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Do you remember your “science” classes in school?  What did you learn well enough to carry with you for the rest of your life?  Think about that.  What really stuck?

The textbooks you read?  The worksheets you filled out?  The films you watched?  The rock samples in kits that you scratched at and recorded your observations (one of the few things I remember)?

How about the field trips you went on?  And I’m don’t mean the ones where you went to Science World or the Planetarium, and watched more films, or checked out displays.  I mean the REAL trips out into the FIELD.   The ones where you got down on your hands and knees and got nose-to-nose with frogs, or slipped on the algae by the edge of the pond, and fell in among the tadpoles and water bugs?

What?  You don’t remember those?  Well, me neither.  We went to the Summerland Experimental Farm when I was in grade 7 – my first and last “field trip” in my public school career – and we saw a cow with a murky glass window in its side through which one could see some of the inner workings of the poor creature.  I do remember that!  And they gave each of us an apple from their famous orchards.

The rest of my scientific studies took place in the classroom.  Even though we had more-or-less-hands-on lab experiments from time to time, mostly we learned second-hand, from books and pictures and films and such.  Now admittedly, that was back in the day (the Experimental Farm trip was in the 1967-68 school year), and yes, schools do provide a few more off-site studies now than in the past.  Off-site oftener, but sadly, still not so often in the field.

The reason I bring this up is that within our city limits, within easy walking distance of every single school, there are numerous opportunities for rich, engrossing, life-long-memory-forming science learning experiences, in many aspects of the natural sciences.  The snapshots in this post are from an oxbow of the Okanagan River.  This particular oxbow is within a 5 to 10 minute walk of a local elementary school.  The oxbow was cut off from the river when the “channel” was put in, and so the natural vegetation of our semi-desert region has grown in a wild tangle around the remaining still water.  Look closely and you will see an amazing variety of plant life, in a close-knit ecosystem that supports not only the vegetation but also all kinds of wildlife, as the beaver-cut stump demonstrates.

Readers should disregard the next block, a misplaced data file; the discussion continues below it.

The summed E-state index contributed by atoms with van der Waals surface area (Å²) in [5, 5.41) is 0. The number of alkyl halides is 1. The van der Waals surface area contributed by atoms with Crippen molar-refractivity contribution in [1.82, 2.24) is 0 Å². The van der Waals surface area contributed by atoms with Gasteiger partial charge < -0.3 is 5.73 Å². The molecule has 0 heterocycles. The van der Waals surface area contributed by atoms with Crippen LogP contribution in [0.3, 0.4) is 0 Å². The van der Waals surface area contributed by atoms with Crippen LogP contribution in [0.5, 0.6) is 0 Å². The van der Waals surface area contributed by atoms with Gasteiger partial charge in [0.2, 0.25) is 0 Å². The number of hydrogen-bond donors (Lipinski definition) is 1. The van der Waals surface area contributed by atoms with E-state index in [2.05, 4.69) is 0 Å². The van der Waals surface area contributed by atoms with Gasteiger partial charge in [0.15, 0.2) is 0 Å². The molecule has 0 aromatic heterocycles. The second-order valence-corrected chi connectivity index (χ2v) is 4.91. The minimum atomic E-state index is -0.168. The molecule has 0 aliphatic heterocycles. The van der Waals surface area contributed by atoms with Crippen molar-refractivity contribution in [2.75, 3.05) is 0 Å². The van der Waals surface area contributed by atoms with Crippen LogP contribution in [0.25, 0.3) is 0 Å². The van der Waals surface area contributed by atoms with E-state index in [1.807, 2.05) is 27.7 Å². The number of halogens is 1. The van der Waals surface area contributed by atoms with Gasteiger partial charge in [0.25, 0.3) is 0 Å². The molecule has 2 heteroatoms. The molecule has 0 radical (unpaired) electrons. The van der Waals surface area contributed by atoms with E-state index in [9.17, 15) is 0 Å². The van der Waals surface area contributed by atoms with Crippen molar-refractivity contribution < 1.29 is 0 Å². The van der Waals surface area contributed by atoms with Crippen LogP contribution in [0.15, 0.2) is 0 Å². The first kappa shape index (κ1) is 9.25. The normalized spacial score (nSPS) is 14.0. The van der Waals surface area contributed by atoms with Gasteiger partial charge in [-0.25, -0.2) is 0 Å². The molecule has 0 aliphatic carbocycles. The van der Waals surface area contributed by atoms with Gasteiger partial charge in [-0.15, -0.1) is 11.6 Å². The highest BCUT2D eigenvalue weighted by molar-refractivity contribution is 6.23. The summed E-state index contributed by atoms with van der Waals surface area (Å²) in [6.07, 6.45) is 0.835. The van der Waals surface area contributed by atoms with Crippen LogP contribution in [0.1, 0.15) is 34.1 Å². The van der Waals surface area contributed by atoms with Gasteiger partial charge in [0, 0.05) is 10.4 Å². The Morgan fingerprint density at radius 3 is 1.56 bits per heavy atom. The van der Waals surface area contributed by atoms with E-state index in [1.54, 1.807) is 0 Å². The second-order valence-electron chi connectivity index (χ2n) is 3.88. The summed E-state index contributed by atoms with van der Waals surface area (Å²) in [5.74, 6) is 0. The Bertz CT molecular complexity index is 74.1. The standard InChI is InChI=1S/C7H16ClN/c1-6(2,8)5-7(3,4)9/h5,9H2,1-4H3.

Yes, there are in our valley neat board-walk tours, complete with informative signs and sometimes even a tour guide, that allow a civilized walk through our natural ecosystems.  And yes, the children will arrive home from their science field-trip still neat and tidy, and will obediently write a follow-up assignment about what they saw.  But will they come home awestruck?  Will they get their hands dirty?  Will they remember the experience a year from now?  A lifetime from now?

Don’t leave your children’s scientific learning up to the schools.  They have to follow so many rules and regulations that they simply cannot provide real hands-on scientific exploration.  But you can do that for your children, and basically for free.  Next time you want to do something with your family, gather together some basic equipment – perhaps a pail, a strainer, a magnifying glass, a box to collect small samples, a camera, a notebook and colored pencils for sketching and notes.  Dress well enough to avoid being scratched by thistles and such.  Then take a walk through your neighbourhood.

Leave the paved sidewalks and investigate that scrubby looking area at the end of the street.  Go down beside the creek instead of viewing it from the dainty bridge above.  Go together.  Look closely.  Get your hands wet.  Get mud on the knees and the seat of your pants.  Get  scruffy stuff in your hair.  Respect nature, yes, but also get to know it close up.  When you’re tired, sit awhile in the shade, right in the midst of the tangle, and just take it in, quietly.  Make some sketches.  Collect a few samples (respectfully).  Go home, then, making a stop at the library on the way to get books that identify the wildlife and birds and insects and vegetation you’ve just seen and interacted with.  Talk about them together as a family.  And make plans for your next outing.  Soon.  Tomorrow perhaps.

Grow family relationships.  Create memories.  Encourage curiosity.  Experience true learning: learning that changes attitudes and behavior long-term.  Become life-long learners, together.

(For a sample of some of the outdoors learning we did together as a family when my children were still at home, when we lived on Haida Gwaii, check out some of our Nature Notebook adventures and observations.  And I’m delighted to be able to report that my children now take their children out into nature, too!)

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